Polyrhachis mucronata species-group
The species in this group are members of the subgenus Myrmhopla.
The Polyrhachis mucronata species-group of the subgenus Myrmhopla was delimited by Dorow (1995) who subdivided the earlier established P. dives-group (Emery, 1925). Dorow listed 36 species and subspecies within the group, however, the status of several subspecific forms still remains unresolved. Two new species were recently described from Sulawesi (Kohout, 2008) and one species is considered a junior synonym (see below). Only a single species of the group, Polyrhachis mucronata, is relevant to the Australian fauna.
(modified from Dorow, 1995) Small to medium-sized ants (HL 1.25-2.10) with general characteristics of the genus. Mandibles mostly longitudinally striate or finely rugose with numerous piliferous pits. Anterior clypeal margin with shallow, median flange (as in P. mucronata), or shallowly truncate (as in Polyrhachis retrorsa). Head usually semicircular in side view, oval in frontal view; genae immarginate. Eyes moderately to strongly convex, clearly exceeding lateral cephalic outline in full face view. Mesosoma totally immarginate, usually highly convex and relatively short (as in P. mucronata), but also somewhat elongated and distinctly less convex (as in Polyrhachis tristis). Pronotum armed with acute teeth (as in P. mucronata), or rarely with long slender spines (as in Polyrhachis amana), or simply rounded (as in Polyrhachis moeschi). Propodeal spines relatively long and strong in most species, however, also short (as in Polyrhachis orpheus). Petiole columnar with a pair of lateral spines usually embracing first gastral segment; spines mostly slender, but also remarkably massive (as in [[Polyrhachis lucidula)] and Polyrhachis ridleyi). Dorsum of petiole with a pair of more-or-less distinct intercalary teeth, except in some species (e.g. P. amana and P. orpheus). Sculpturation of head, mesosoma and petiole ranging from rather smooth and highly polished (as in P. emmae) to closely punctate (as in Polyrhachis oedacantha). Gaster usually more finely sculptured, shagreened and polished, only rarely closely punctate, opaque (as in Polyrhachis tristis). Body pilosity and pubescence virtually lacking in most species, however, in Polyrhachis mitrata and P. retrorsa whole body covered with rather diluted, whitish pubescence. Body mostly black, rarely with purple metallic reflections (as in P. oedacantha and Polyrhachis phalerata). Gaster black or reddish-brown with appendages ranging from orange or light reddish-brown to black.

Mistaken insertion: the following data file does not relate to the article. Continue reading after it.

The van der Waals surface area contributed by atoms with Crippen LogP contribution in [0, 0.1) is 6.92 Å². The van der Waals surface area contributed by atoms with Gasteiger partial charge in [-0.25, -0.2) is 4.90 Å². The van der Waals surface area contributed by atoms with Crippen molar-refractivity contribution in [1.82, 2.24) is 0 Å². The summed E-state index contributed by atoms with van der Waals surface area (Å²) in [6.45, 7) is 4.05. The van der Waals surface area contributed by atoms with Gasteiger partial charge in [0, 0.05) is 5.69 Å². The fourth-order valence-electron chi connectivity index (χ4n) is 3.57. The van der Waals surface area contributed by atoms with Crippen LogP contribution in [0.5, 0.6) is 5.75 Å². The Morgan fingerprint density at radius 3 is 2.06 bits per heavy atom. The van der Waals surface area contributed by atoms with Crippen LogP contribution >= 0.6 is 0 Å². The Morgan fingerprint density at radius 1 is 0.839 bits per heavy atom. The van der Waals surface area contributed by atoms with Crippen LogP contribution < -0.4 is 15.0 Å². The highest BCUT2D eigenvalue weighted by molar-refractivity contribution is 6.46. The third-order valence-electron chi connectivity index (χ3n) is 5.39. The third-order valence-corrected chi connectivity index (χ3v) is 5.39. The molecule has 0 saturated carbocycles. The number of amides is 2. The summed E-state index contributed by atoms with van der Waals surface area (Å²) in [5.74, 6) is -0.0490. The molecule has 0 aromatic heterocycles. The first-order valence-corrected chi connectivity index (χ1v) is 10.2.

Queen very similar to worker with usual differences indicating caste, including three ocelli, complete thoracic structure and wings. Body armature, notably propodeal and petiolar spines distinctly shorter and stronger. Sculpturation, pilosity and colour essentially as in worker.
Distribution and biology
The Polyrhachis mucronata species-group is distributed throughout east and south-east Asia (China, Philippines, Laos, Malaysia, Thailand, Myanmar, India, Sri Lanka), extending south to Indonesia (Sumatra, Java, Sulawesi) and New Guinea (including Bismarck Archipelago), reaching the southern limit of its distribution in northern Queensland. The known members of this group are arboreal nesters, building nests of silk and vegetation debris upon the leaves of rainforest trees and shrubs, mostly in the lower arboreal zone (see image).
- Kohout, R.J. 2008a. A review of the Polyrhachis ants of Sulawesi with keys and descriptions of new species (Hymenoptera: Formicidae: Formicinae). Memoirs of the Queensland Museum. 52:255-317. PDF
- Kohout, R.J. 2010. A review of the Australian Polyrhachis ants of the subgenera Myrmhopla Forel and Hirtomyrma subgen. nov. Memoirs of the Queensland Museum – Nature. 55:167-204. PDF